This article explores the magic of self acceptance and its significance in relationships through the character Elsa from the biggest animated film of all times – Frozen!
It has been a year since the Disney movie “Frozen” was released and we have been enthralled by Elsa’s magic. On the streets, in the mall, sleepover – the little girls can’t stop chanting the “let it go” anthem. Frozen has grossed almost $1.2 billion worldwide. The soundtrack has topped the Billboard charts for 13 weeks and still counting. The movie has become the biggest animated film and fifth biggest film of all times. This movie is certainly a phenomenon of our times and performed way beyond the initial speculations of the critics/analysts. When such phenomenon happens beyond cultural boundaries the reason lies much deeper than the business logic, clever marketing, release timing, animation quality or another good story line.
The Elsa phenomenon & the “let it go”anthem
What was it about “Elsa” and what was it about the song “let it go” that connected with each one of us across the globe? Wasn’t Elsa one more princess from a Disney animation movie that was added to the already long list of her pretty predecessors? Usually a princess character becomes our aspirational self – someone who is perfect – in her looks and in her very nature. Someone anyone could fall in love with. She might face hardships with all the villains in the plot, but there would appear help in the form of a “Fairy God Mother”or the “Prince”. The prince mesmerized by her beauty and her heart of gold rescues her to live happily ever after. When the show ends , the little girl watching the movie gasps – “Oh! I wish I could be like her.”
Here is the latest princess Elsa who could be no one’s aspirational self. Well how could she be? She is the one with flaws, one with her own complexities and internal struggle, one without even a smile. She just opts to shut herself out from her sister and the whole world as she has been asked to conceal her flaws.
“Conceal don’t feel. Put on a show. Make one wrong move and everyone will know.”
Most of us in some or the other way related to her inadequacy and her struggle to conceal her inadequacy. We saw ourselves in her struggle for self acceptance. This princess wasn’t a girl’s aspirational self but she personified a bit of each one of us. The reluctance to accept ourselves as we are, the societal pressure to conceal the flaws and the standards set by previous princesses – the epitome of perfection resulted in the outburst, namely the Frozen anthem “Let it Go”.
I call “let it go” instance in the movie the moment of her self acceptance – Elsa accepting herself as she is with her flaws. It’s the moment when she pulls her gloves of pretense out and decides to tackle the true villain of the movie – her own guilt and shame head on. Our internal struggles might be different with respect to our age, lifestyle and cultures we belong to, but we all felt a moment of liberation with the “let it go” instance in the movie. That universal connect made it a phenomena and not just a blockbuster.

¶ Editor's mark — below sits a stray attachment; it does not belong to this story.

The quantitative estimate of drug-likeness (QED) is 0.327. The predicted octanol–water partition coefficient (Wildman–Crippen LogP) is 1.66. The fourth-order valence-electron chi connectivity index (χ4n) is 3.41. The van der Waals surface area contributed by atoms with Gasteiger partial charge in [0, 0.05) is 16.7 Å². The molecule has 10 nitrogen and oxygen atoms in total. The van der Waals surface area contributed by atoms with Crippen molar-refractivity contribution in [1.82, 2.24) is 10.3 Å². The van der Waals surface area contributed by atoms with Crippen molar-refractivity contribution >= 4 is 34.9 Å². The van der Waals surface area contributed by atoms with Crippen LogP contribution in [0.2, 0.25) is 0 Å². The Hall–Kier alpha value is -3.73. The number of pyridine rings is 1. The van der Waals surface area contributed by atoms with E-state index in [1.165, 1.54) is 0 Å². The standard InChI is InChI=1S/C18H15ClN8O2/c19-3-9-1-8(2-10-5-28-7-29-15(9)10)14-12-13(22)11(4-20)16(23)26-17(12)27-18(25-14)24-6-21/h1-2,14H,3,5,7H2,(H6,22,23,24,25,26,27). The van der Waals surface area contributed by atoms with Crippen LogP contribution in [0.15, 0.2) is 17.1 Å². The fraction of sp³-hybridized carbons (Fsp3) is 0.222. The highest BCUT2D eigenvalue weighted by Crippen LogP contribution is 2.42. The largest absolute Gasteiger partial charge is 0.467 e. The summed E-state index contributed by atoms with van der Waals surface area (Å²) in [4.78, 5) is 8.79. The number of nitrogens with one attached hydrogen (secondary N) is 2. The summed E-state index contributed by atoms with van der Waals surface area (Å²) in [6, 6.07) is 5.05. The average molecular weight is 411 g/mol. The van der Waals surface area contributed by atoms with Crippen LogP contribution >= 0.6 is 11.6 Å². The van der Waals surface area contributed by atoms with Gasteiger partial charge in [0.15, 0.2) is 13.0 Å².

Disney revealed that in the initial stages of the script, Elsa was the villain of the story – an evil snow queen. But as the script progressed, they questioned the stereotype on why should someone be a villain just because she’s in a very difficult situation and is repressed? From there on, Elsa’s character took on a more symbolic nature as a misunderstood individual and the world identified with her!
Self Acceptance – The key take away
The key take away of the movie was “self acceptance”. But self acceptance is a term commonly confused with self-esteem. Self esteem is about the how valuable we see ourselves to be , our sense of worth while self acceptance is accepting our worthy and unworthy selves as it is. Self acceptance is critical to happiness. In a March 2014 study by Psychologist who study happiness, self acceptance was found to be the habit that most strongly predicted happiness. But it was also the one that was least practiced. Why is self acceptance least practiced? Because we have been conditioned to be self-critical. We fear that self acceptance would halt self-improvement. We want to be our own “self improvement dictators” who pushes the “little child in us” to do better all the time. But believe me the frightened child would not respond favorably all the time. On the contrary, self acceptance is about having self-awareness which provides us insights on why we are the way we are and as Carl Jung said – “We cannot change anything unless we accept it.”
Self acceptance and relationships
In a relationship, knowing our own limitations and problems enables us to have a more compassionate attitude toward other’s limitations and problems. Self compassion brings in compassion towards others. When we are aware and have accepted ourselves as we are, we tend to present our authentic self in a relationship – with our vulnerabilities and imperfections. In essence self acceptance becomes the precursor for authentic, compassionate relationships. I truly believe in Brene Brown’s quote – “Our sense of belonging can never be greater than our level of self acceptance.”